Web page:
Lieberman said that profitability and attendance have varied by event. “Some of our largest events with attendance numbers on par with pre-pandemic levels have been amateur sports,” he said. “Conversely, shows with a large contingent of international attendees or who are offering hybrid options have a smaller footprint.”

The OCCC’s goal throughout the pandemic has been to maintain and strengthen customer relationships and to prove themselves as industry leaders.
The OCCC’s goal throughout the pandemic has been to maintain and strengthen customer relationships and to prove themselves as industry leaders.

At the OCCC, Tester said they have noticed an uptick in the last few months of international exhibitors and attendees, particularly from the Caribbean and Central and South America, but he foresees hybrid and virtual events as the norm for now with careful planning in place for future events with international exhibitors and attendees.

As one example, the OCCC recently hosted Coverings, a stone and tile trade show with numerous international exhibitors. Tester said coordination between domestic reps and international reps was key to the success of the show.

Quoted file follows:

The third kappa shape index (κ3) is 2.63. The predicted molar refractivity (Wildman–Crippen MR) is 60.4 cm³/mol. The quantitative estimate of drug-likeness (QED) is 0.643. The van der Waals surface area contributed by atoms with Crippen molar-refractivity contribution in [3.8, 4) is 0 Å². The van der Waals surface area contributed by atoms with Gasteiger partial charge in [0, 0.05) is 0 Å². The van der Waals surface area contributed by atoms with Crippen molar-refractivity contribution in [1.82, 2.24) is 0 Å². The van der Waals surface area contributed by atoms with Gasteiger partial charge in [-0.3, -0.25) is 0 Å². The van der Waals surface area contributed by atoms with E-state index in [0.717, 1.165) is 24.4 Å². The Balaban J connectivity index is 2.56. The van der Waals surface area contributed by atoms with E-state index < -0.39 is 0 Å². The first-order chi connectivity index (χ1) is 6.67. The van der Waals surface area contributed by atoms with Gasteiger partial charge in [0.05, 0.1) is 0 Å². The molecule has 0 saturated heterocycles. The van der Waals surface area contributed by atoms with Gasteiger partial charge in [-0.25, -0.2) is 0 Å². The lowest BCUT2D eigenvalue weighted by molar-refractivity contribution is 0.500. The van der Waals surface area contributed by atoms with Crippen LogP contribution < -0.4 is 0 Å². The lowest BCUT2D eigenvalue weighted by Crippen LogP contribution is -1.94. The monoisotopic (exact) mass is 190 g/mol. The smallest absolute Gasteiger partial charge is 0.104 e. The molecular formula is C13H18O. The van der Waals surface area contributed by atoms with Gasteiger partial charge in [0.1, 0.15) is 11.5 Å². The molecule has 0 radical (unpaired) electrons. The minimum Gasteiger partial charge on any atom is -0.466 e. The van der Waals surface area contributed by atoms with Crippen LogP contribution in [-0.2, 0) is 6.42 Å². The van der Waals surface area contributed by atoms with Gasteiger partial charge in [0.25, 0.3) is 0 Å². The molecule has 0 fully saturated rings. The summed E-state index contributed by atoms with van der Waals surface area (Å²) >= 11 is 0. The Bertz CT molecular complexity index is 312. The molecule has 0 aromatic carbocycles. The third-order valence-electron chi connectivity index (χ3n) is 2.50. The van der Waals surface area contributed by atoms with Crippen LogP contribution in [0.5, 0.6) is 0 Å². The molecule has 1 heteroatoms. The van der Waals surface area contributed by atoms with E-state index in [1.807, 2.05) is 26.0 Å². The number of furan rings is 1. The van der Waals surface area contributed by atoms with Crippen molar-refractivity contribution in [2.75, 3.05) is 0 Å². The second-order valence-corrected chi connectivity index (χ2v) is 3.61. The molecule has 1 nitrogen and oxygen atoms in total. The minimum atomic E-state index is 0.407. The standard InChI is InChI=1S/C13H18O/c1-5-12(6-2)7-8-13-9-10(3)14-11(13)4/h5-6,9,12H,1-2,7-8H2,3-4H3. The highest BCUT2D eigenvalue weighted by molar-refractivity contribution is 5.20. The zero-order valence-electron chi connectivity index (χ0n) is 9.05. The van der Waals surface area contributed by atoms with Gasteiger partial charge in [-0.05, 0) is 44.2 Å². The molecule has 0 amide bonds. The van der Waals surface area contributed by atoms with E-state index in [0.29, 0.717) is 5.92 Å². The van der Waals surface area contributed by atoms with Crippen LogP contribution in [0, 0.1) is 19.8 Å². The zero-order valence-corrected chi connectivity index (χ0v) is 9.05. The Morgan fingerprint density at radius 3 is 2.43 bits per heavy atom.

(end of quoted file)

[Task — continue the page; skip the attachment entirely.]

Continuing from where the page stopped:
Tester said that practices like wider exhibition aisles, designated entrance and exit points, and limited numbers of people in exhibition halls play a big part in health and safety practices. Because of this, he said some exhibitors initially expressed concern with the optics of less crowded aisles and halls. But the attitude among exhibitors is optimistic, particularly as spending increases post-vaccine.

“Just about every show that we’ve had [has said] that everyone during the pandemic has been conservative with what they were spending, buying new products, fixing things, or doing anything that would be not extremely conservative or necessary because they wanted to see what happened,” Tester said. “Now, as people are coming out of this, there is a lot of pent-up demand. And so that’s what we’ve seen with the people that are coming to face to face. And those people that are going to trade shows are there to buy. And so, the exhibitors and every show that we’ve had left saying they had a great return on investment.”

Things are looking up financially for the OCCC as well.

“The rest of our fiscal year [looks] really strong,” Tester said. “Our business has come roaring back with the number of events that we’ve had. We’ve had events that stayed on the calendar, and we’ve had some events that have moved from earlier in the year. This really created a very highly occupied schedule in June, July, August, and September of this year, and the rest of this calendar year is very busy. We don’t have much available dates at this point, really almost at all.”